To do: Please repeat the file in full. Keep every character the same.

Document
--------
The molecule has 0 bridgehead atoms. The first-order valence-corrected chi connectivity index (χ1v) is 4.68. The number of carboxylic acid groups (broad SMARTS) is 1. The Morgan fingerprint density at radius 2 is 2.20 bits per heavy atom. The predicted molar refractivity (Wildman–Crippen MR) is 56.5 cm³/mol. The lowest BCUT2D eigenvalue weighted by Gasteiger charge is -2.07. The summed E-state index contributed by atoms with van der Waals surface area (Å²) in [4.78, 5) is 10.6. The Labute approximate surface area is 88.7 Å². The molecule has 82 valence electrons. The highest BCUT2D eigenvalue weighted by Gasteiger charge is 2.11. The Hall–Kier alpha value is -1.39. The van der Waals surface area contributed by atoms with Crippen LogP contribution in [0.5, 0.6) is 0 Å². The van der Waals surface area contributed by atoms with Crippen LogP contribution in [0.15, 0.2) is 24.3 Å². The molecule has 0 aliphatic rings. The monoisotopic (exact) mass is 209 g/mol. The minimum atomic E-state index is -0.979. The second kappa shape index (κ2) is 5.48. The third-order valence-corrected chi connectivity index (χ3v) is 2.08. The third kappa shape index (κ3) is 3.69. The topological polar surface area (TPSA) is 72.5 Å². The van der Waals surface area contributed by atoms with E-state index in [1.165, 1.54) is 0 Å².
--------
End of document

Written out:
The molecule has 0 bridgehead atoms. The first-order valence-corrected chi connectivity index (χ1v) is 4.68. The number of carboxylic acid groups (broad SMARTS) is 1. The Morgan fingerprint density at radius 2 is 2.20 bits per heavy atom. The predicted molar refractivity (Wildman–Crippen MR) is 56.5 cm³/mol. The lowest BCUT2D eigenvalue weighted by Gasteiger charge is -2.07. The summed E-state index contributed by atoms with van der Waals surface area (Å²) in [4.78, 5) is 10.6. The Labute approximate surface area is 88.7 Å². The molecule has 82 valence electrons. The highest BCUT2D eigenvalue weighted by Gasteiger charge is 2.11. The Hall–Kier alpha value is -1.39. The van der Waals surface area contributed by atoms with Crippen LogP contribution in [0.5, 0.6) is 0 Å². The van der Waals surface area contributed by atoms with Crippen LogP contribution in [0.15, 0.2) is 24.3 Å². The molecule has 0 aliphatic rings. The monoisotopic (exact) mass is 209 g/mol. The minimum atomic E-state index is -0.979. The second kappa shape index (κ2) is 5.48. The third-order valence-corrected chi connectivity index (χ3v) is 2.08. The third kappa shape index (κ3) is 3.69. The topological polar surface area (TPSA) is 72.5 Å². The van der Waals surface area contributed by atoms with E-state index in [1.165, 1.54) is 0 Å².